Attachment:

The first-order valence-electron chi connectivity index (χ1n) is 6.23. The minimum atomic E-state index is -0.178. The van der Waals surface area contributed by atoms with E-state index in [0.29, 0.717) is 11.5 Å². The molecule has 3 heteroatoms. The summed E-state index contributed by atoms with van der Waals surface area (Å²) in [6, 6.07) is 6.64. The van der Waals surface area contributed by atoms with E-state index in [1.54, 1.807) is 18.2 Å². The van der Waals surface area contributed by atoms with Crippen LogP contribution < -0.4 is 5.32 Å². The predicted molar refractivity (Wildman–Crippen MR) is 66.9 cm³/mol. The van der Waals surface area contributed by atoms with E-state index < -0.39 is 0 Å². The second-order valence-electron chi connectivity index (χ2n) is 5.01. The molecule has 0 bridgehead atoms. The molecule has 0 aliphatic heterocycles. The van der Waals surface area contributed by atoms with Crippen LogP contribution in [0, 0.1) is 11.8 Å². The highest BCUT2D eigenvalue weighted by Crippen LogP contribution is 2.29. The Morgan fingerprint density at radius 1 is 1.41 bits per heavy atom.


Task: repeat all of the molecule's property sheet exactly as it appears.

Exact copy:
The first-order valence-electron chi connectivity index (χ1n) is 6.23. The minimum atomic E-state index is -0.178. The van der Waals surface area contributed by atoms with E-state index in [0.29, 0.717) is 11.5 Å². The molecule has 3 heteroatoms. The summed E-state index contributed by atoms with van der Waals surface area (Å²) in [6, 6.07) is 6.64. The van der Waals surface area contributed by atoms with E-state index in [1.54, 1.807) is 18.2 Å². The van der Waals surface area contributed by atoms with Crippen LogP contribution < -0.4 is 5.32 Å². The predicted molar refractivity (Wildman–Crippen MR) is 66.9 cm³/mol. The van der Waals surface area contributed by atoms with E-state index < -0.39 is 0 Å². The second-order valence-electron chi connectivity index (χ2n) is 5.01. The molecule has 0 bridgehead atoms. The molecule has 0 aliphatic heterocycles. The van der Waals surface area contributed by atoms with Crippen LogP contribution in [0, 0.1) is 11.8 Å². The highest BCUT2D eigenvalue weighted by Crippen LogP contribution is 2.29. The Morgan fingerprint density at radius 1 is 1.41 bits per heavy atom.